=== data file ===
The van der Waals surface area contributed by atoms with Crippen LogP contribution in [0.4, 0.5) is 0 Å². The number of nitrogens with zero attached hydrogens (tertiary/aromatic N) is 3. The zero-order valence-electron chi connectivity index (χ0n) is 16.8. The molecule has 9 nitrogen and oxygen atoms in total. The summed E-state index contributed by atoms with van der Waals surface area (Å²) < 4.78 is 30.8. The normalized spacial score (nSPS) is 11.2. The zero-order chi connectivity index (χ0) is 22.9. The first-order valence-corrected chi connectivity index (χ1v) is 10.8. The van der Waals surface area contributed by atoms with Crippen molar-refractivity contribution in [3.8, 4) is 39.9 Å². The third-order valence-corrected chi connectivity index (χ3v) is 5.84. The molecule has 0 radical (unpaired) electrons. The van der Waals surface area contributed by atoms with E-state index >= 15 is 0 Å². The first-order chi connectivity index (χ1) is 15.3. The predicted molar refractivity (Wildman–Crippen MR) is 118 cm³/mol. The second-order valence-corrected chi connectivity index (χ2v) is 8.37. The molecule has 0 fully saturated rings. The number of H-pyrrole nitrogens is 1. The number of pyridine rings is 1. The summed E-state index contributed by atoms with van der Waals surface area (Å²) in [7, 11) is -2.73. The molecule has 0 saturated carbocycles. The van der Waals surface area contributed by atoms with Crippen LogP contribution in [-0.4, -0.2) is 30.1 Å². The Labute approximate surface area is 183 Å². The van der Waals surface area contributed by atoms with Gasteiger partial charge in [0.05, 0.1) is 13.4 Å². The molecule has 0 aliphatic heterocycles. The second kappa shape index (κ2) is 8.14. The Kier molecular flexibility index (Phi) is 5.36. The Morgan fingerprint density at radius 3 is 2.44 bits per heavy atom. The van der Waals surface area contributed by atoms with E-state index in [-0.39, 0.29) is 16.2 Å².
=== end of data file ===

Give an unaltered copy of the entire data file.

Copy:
The van der Waals surface area contributed by atoms with Crippen LogP contribution in [0.4, 0.5) is 0 Å². The number of nitrogens with zero attached hydrogens (tertiary/aromatic N) is 3. The zero-order valence-electron chi connectivity index (χ0n) is 16.8. The molecule has 9 nitrogen and oxygen atoms in total. The summed E-state index contributed by atoms with van der Waals surface area (Å²) < 4.78 is 30.8. The normalized spacial score (nSPS) is 11.2. The zero-order chi connectivity index (χ0) is 22.9. The first-order valence-corrected chi connectivity index (χ1v) is 10.8. The van der Waals surface area contributed by atoms with Crippen molar-refractivity contribution in [3.8, 4) is 39.9 Å². The third-order valence-corrected chi connectivity index (χ3v) is 5.84. The molecule has 0 radical (unpaired) electrons. The van der Waals surface area contributed by atoms with E-state index >= 15 is 0 Å². The first-order chi connectivity index (χ1) is 15.3. The predicted molar refractivity (Wildman–Crippen MR) is 118 cm³/mol. The second-order valence-corrected chi connectivity index (χ2v) is 8.37. The molecule has 0 fully saturated rings. The number of H-pyrrole nitrogens is 1. The number of pyridine rings is 1. The summed E-state index contributed by atoms with van der Waals surface area (Å²) in [7, 11) is -2.73. The molecule has 0 saturated carbocycles. The van der Waals surface area contributed by atoms with Crippen LogP contribution in [-0.4, -0.2) is 30.1 Å². The Labute approximate surface area is 183 Å². The van der Waals surface area contributed by atoms with Gasteiger partial charge in [0.05, 0.1) is 13.4 Å². The molecule has 0 aliphatic heterocycles. The second kappa shape index (κ2) is 8.14. The Kier molecular flexibility index (Phi) is 5.36. The Morgan fingerprint density at radius 3 is 2.44 bits per heavy atom. The van der Waals surface area contributed by atoms with E-state index in [-0.39, 0.29) is 16.2 Å².